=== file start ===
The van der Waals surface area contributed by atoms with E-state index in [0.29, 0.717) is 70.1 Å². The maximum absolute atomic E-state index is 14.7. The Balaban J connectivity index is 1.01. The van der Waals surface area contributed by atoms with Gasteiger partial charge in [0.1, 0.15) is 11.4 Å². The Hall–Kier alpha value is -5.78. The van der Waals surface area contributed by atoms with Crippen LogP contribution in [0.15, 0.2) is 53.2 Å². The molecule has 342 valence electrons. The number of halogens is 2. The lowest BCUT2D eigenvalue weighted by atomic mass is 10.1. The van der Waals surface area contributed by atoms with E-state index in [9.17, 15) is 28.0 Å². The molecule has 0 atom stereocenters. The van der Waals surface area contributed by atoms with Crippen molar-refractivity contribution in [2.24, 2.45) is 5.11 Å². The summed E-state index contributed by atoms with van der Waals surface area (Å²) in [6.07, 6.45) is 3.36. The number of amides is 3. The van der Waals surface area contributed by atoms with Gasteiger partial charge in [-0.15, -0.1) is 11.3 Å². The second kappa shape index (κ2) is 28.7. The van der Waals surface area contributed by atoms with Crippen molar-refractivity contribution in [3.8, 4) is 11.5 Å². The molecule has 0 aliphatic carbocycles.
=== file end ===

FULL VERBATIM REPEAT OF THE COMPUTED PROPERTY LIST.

The van der Waals surface area contributed by atoms with E-state index in [0.29, 0.717) is 70.1 Å². The maximum absolute atomic E-state index is 14.7. The Balaban J connectivity index is 1.01. The van der Waals surface area contributed by atoms with Gasteiger partial charge in [0.1, 0.15) is 11.4 Å². The Hall–Kier alpha value is -5.78. The van der Waals surface area contributed by atoms with Crippen LogP contribution in [0.15, 0.2) is 53.2 Å². The molecule has 342 valence electrons. The number of halogens is 2. The lowest BCUT2D eigenvalue weighted by atomic mass is 10.1. The van der Waals surface area contributed by atoms with E-state index in [9.17, 15) is 28.0 Å². The molecule has 0 atom stereocenters. The van der Waals surface area contributed by atoms with Crippen molar-refractivity contribution in [2.24, 2.45) is 5.11 Å². The summed E-state index contributed by atoms with van der Waals surface area (Å²) in [6.07, 6.45) is 3.36. The number of amides is 3. The van der Waals surface area contributed by atoms with Gasteiger partial charge in [-0.15, -0.1) is 11.3 Å². The second kappa shape index (κ2) is 28.7. The van der Waals surface area contributed by atoms with Crippen molar-refractivity contribution in [3.8, 4) is 11.5 Å². The molecule has 0 aliphatic carbocycles.